Leverhulme-Peierls Fellows

Date: Saturday, February 25, 2023 - 10:30

Venue: Martin Wood Lecture Theatre, Clarendon Laboratory

These prestigious fellowships, created in conjunction with the appointment of Prof Shivaji Sondhi to the Wykeham and Leverhulme Professorship of Physics support the most talented theoretical physicists worldwide at an early stage of their careers.





Georges Obied

Inflation and the Very Early Universe

Podcast   Presentation (PDF)

The universe we observe seems to have come from surprisingly fine-tuned initial conditions. This observation is at the heart of two of the most important puzzles in cosmology, called the horizon and flatness problems. To explain these puzzles, cosmologists invoke a period of accelerated expansion in the early universe (called inflation). As a bonus inflation, when considered with quantum mechanics, produces fluctuations in the energy density that become the galaxies, planets and other structures we see around us. In this talk, I will explain the motivation and physics of the inflationary paradigm. I am Leverhulme-Peierls Fellow at New College. Before coming to Oxford, I completed my PhD at Harvard University under the supervision of Prof. Cumrun Vafa. My research interests lie at the interface of particle physics, string theory and cosmology. At this junction, I work on various aspects of dark energy, dark matter and early universe cosmology from a fundamental physics point of view.


Francesco Mori

Extreme value statistics and the theory of rare events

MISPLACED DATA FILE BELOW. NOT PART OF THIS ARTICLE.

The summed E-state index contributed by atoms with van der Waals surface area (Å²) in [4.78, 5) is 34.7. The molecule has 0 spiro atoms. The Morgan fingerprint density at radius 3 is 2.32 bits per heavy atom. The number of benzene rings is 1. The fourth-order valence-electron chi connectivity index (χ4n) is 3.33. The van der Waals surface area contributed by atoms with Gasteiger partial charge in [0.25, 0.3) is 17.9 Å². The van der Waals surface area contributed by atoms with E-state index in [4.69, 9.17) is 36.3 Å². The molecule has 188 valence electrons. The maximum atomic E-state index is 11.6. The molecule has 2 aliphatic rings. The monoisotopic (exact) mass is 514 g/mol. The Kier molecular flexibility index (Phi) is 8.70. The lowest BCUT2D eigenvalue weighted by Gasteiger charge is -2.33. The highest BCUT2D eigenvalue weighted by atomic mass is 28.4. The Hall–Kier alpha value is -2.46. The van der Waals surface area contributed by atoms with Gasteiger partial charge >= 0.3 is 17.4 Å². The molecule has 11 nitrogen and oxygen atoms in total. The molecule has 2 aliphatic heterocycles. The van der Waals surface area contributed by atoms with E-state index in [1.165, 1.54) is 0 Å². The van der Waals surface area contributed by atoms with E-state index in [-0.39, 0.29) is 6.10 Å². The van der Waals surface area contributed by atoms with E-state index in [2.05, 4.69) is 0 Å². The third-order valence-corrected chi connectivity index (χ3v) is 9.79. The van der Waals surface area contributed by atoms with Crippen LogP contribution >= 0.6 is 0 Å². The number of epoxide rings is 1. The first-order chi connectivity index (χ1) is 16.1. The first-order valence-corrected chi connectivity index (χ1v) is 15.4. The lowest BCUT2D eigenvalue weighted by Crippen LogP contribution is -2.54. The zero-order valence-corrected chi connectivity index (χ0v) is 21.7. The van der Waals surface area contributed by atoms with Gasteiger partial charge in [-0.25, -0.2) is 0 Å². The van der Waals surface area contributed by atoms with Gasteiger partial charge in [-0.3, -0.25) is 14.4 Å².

Podcast Presentation (PDF)

Rare extreme events tend to play a major role in a wide range of contexts, from finance to climate. Hence, understanding their statistical properties is a relevant task, which opens the way to many applications. In this talk, I will first introduce extreme value statistics and how this theory allows to identify universal features of rare events. I will then present recent results on the extreme values of stochastic processes, including Brownian motion and active particles. I moved to Oxford in October 2022 to take the position of Leverhulme-Peierls Fellow at the Department of Physics and New College. Previously, I was a PhD student at Paris-Saclay University, working with Satya Majumdar. During my PhD, I worked on extreme value statistics of stochastic processes. I am interested in out-of-equilibrium physics, extreme value theory, and large-deviation theory. In particular, I am currently applying ideas from statistical physics to study living systems.


Andrew Mummery

The spaghettification of stars by supermassive black holes: understanding one of nature’s most extreme events

Podcast Presentation (PDF)

On a rare occasion an unfortunate star will be perturbed onto a near-radial orbit about the supermassive black hole in its galactic centre. Upon venturing too close to the black hole the star is destroyed, in its entirety, by the black hole’s gravitational tidal force, a process known as “spaghettification”. Some of the stellar debris subsequently accretes onto the black hole, powering bright flares which are observable at cosmological distances. In this talk I will discuss recent theoretical developments which allow us to describe the observed emission from these extreme events in detail, allowing them to be used as probes of the black holes at their centre. I am a Leverhulme-Peierls Fellow in the Department of Physics and Merton College. I completed both my undergraduate degree and DPhil at Oxford, working for my DPhil in the astrophysics department under the supervision of Steven Balbus. I work on astrophysical fluid dynamics, with a particular focus on the behaviour of fluids when they are very close to black holes.